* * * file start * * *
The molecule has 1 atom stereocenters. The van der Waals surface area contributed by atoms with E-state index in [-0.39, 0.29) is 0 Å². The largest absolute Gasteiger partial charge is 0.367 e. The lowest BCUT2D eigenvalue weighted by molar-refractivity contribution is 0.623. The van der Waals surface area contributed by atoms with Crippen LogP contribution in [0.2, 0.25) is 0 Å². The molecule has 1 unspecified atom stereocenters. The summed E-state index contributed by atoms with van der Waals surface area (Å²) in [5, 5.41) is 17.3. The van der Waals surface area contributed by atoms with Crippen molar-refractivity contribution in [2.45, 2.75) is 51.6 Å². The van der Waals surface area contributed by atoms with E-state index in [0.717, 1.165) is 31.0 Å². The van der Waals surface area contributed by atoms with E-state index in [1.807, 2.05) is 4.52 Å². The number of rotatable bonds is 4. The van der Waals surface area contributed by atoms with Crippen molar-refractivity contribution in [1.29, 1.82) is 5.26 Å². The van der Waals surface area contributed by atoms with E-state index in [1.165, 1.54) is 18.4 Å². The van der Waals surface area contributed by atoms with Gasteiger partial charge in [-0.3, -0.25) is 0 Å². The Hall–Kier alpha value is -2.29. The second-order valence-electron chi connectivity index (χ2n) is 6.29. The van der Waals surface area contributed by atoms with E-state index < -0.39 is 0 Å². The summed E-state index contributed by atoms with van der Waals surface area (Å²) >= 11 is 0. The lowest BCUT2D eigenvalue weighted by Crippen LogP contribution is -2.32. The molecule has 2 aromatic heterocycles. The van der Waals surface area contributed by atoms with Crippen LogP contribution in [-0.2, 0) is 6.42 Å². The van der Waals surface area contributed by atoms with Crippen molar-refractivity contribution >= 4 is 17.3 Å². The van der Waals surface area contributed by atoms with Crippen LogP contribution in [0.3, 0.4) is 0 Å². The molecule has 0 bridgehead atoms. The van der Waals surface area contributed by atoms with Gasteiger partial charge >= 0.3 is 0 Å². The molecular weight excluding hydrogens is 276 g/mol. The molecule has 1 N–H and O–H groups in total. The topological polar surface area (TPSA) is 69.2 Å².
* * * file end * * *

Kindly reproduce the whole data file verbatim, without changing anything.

The molecule has 1 atom stereocenters. The van der Waals surface area contributed by atoms with E-state index in [-0.39, 0.29) is 0 Å². The largest absolute Gasteiger partial charge is 0.367 e. The lowest BCUT2D eigenvalue weighted by molar-refractivity contribution is 0.623. The van der Waals surface area contributed by atoms with Crippen LogP contribution in [0.2, 0.25) is 0 Å². The molecule has 1 unspecified atom stereocenters. The summed E-state index contributed by atoms with van der Waals surface area (Å²) in [5, 5.41) is 17.3. The van der Waals surface area contributed by atoms with Crippen molar-refractivity contribution in [2.45, 2.75) is 51.6 Å². The van der Waals surface area contributed by atoms with E-state index in [0.717, 1.165) is 31.0 Å². The van der Waals surface area contributed by atoms with E-state index in [1.807, 2.05) is 4.52 Å². The number of rotatable bonds is 4. The van der Waals surface area contributed by atoms with Crippen molar-refractivity contribution in [1.29, 1.82) is 5.26 Å². The van der Waals surface area contributed by atoms with E-state index in [1.165, 1.54) is 18.4 Å². The van der Waals surface area contributed by atoms with Gasteiger partial charge in [-0.3, -0.25) is 0 Å². The Hall–Kier alpha value is -2.29. The second-order valence-electron chi connectivity index (χ2n) is 6.29. The van der Waals surface area contributed by atoms with E-state index < -0.39 is 0 Å². The summed E-state index contributed by atoms with van der Waals surface area (Å²) >= 11 is 0. The lowest BCUT2D eigenvalue weighted by Crippen LogP contribution is -2.32. The molecule has 2 aromatic heterocycles. The van der Waals surface area contributed by atoms with Crippen LogP contribution in [-0.2, 0) is 6.42 Å². The van der Waals surface area contributed by atoms with Crippen molar-refractivity contribution >= 4 is 17.3 Å². The van der Waals surface area contributed by atoms with Crippen LogP contribution in [0.3, 0.4) is 0 Å². The molecule has 0 bridgehead atoms. The van der Waals surface area contributed by atoms with Gasteiger partial charge >= 0.3 is 0 Å². The molecular weight excluding hydrogens is 276 g/mol. The molecule has 1 N–H and O–H groups in total. The topological polar surface area (TPSA) is 69.2 Å².